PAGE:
Commissioners will also consider appointing Earlene Camarillo, Satyanarayana Chandragiri, Valeri Geer, Leon O. Harrington, Kristin Kuenz-Barber, Michael Mann and Nichole Miller to the Marion County Mental Health Advisory Committee.

Meeting details: The commissioners meet at 9 a.m. Wednesday in the Senator Hearing Room at 555 Court Street N.E. The meeting is streamed live on YouTube

-Ardeshir Tabrizian

December 14, 2021 at 10:17am

Help name a character for an upcoming Cherriots video

Gary Weaver, a transit operator with Cherriots, steps off of a freshly cleaned bus on May 22. (Amanda Loman/Salem Reporter)

Cherriots wants your help naming a character that will be featured in an upcoming video from the transit service.

In a YouTube video posted Tuesday, an orange hand puppet said it snuck into Cherriots to visit its friends, which look like characters from Monsters Inc.

“I’ll be starring in an upcoming Cherriots video, but I’m so blue I don’t have a name. Can you pick a name for me and leave it in the comments below?” the creature asks.

There were no comments leaving name suggestions as of 9 a.m. Tuesday.

The puppet looks a bit like Gritty, the official mascot for the National Hockey League Team the Philadelphia Flyers.  

-Saphara Harrell

December 14, 2021 at 8:27am

UPDATED: Late decision to delay school frustrates Salem parents

Bus routes. (Rachel Alexander/Salem Reporter)

A late decision by Salem-Keizer School District officials to delay the start of school two hours on Tuesday morning prompted frustration and confusion from parents and school employees.

District leaders notified parents at 7:13 a.m. after making a late decision because of worsening ice on the roads, district spokesman Aaron Harada said. That’s less than an hour before most district elementary schools begin classes at 7:50 a.m.

Parents took to the district’s Facebook page, saying they received word of the closure after they’d already dropped children at their bus stops or taken them to before school programs.

“I have defended the district’s decisions over the past two years but this one is a disaster: kids waiting at bus stops, some kids on the school bus when the call was made entirely too late because someone was not doing their job and paying attention to weather conditions,” wrote parent Rob Owen on Facebook.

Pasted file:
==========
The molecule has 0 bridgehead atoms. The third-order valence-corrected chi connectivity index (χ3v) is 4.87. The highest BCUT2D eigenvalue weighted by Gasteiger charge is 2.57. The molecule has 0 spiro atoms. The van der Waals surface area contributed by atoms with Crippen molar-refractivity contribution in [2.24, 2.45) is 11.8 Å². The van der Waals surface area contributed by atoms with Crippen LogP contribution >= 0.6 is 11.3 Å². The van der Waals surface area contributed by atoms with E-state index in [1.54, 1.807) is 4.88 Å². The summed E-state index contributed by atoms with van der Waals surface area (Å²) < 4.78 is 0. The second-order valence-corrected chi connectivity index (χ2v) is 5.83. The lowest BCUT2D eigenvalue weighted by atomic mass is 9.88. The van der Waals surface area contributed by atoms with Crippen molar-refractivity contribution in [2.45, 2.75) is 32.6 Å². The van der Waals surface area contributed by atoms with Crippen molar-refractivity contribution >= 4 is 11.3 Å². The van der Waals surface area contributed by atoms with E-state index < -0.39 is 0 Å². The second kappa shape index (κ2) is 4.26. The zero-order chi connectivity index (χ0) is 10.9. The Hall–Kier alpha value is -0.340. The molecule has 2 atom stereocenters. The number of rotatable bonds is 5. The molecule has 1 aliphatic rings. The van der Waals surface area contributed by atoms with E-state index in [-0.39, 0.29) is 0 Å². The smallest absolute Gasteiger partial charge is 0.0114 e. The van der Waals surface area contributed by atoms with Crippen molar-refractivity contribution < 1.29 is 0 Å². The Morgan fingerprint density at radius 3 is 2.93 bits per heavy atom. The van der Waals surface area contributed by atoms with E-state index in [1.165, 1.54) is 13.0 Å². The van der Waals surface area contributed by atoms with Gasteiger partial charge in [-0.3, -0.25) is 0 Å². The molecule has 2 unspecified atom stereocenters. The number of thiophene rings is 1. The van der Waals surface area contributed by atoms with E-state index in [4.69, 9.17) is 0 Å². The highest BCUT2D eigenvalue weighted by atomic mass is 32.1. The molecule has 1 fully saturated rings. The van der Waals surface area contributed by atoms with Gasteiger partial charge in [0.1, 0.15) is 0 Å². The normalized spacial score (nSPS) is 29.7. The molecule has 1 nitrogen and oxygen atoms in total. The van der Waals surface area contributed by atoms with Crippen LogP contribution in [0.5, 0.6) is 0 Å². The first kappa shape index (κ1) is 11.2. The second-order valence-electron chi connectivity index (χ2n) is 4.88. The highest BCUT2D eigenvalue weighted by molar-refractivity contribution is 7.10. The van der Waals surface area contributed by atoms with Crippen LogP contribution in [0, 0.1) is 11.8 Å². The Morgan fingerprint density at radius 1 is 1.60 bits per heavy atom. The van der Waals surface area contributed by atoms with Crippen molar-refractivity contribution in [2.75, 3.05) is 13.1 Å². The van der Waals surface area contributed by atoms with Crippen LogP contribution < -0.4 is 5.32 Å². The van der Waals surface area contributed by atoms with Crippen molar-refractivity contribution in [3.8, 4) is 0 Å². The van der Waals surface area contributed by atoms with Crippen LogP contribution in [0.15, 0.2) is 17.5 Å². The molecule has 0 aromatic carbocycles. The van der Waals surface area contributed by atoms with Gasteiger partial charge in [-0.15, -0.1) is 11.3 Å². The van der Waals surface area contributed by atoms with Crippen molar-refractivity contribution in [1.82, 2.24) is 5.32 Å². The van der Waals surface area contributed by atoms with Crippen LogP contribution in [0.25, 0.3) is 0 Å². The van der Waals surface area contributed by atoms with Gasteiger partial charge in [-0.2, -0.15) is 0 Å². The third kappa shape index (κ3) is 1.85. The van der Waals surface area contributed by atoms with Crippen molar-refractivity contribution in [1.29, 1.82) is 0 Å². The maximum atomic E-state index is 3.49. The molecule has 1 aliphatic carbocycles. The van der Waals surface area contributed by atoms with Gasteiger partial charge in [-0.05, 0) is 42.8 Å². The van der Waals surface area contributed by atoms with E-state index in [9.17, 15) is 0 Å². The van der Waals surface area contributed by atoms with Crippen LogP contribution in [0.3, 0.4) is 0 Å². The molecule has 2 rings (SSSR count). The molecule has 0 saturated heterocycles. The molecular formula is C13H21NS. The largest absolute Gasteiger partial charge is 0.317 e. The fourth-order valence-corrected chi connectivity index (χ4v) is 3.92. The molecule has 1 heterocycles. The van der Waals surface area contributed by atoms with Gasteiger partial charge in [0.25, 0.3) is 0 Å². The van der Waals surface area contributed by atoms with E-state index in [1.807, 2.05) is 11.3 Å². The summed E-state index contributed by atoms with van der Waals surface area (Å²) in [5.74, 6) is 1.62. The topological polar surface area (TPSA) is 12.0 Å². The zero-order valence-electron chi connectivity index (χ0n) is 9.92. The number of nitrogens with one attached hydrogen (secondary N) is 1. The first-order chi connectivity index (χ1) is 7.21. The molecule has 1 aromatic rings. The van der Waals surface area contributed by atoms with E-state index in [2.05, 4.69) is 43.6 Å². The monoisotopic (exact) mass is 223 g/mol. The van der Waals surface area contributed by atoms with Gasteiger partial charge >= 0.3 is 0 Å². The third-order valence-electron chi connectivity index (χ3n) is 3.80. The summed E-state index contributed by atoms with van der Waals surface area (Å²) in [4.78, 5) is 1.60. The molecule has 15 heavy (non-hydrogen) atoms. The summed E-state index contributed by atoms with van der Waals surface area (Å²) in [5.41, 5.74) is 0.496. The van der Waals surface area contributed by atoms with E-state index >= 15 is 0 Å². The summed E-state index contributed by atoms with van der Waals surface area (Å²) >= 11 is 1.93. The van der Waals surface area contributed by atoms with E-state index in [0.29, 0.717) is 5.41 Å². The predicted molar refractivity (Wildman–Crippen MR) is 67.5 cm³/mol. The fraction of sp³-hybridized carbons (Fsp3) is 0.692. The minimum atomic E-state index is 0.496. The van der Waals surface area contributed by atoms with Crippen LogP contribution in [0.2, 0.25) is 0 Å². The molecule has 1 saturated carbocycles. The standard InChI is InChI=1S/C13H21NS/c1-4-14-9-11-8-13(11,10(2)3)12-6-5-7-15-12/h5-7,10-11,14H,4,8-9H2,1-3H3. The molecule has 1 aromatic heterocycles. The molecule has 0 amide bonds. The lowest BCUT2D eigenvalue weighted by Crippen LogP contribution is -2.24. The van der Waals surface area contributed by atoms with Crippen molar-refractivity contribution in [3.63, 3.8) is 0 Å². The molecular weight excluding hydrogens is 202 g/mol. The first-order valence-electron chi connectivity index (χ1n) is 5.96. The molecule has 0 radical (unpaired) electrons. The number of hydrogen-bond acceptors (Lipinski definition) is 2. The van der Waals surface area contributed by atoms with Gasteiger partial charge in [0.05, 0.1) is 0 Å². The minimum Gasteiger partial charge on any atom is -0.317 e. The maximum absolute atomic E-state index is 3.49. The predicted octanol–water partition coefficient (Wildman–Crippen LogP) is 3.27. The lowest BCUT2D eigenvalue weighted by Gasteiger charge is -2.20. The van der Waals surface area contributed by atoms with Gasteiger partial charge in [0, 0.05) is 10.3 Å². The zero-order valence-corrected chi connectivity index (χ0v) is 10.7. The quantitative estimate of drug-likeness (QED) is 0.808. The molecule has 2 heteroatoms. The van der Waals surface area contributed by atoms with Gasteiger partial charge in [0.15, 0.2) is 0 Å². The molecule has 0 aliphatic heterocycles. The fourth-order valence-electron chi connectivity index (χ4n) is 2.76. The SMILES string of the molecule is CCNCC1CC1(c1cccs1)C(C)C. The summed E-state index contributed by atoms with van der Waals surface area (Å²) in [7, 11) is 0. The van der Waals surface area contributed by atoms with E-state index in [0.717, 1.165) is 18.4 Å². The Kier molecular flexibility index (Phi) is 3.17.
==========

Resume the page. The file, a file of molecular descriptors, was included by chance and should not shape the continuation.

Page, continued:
Owen told Salem Reporter he was five minutes from heading out the door with his elementary school aged son when the call came. Other parents on the district’s Facebook page reported they had already taken kids to school or saw elementary schoolers waiting for delayed buses outside.

District policy is to make a decision about whether to close or delay schools due to weather by 5:15 a.m., according to the district website. Typically, that’s done by checking road conditions in the early morning hours before buses set out on their routes.

Tuesday’s decision came after the transportation department checked road conditions from 3 to 4:30 a.m. and found they were driveable, according to a post on the district website. Road conditions worsened after buses headed out on routes, leading to the late decision.

The post didn’t specify where conditions were checked prior to the call, and Harada did not provide further details by 4 p.m. Tuesday in response to questions from Salem Reporter.

Students already on buses when the decision was made were taken to school and supervised by staff, the district said.

-Rachel Alexander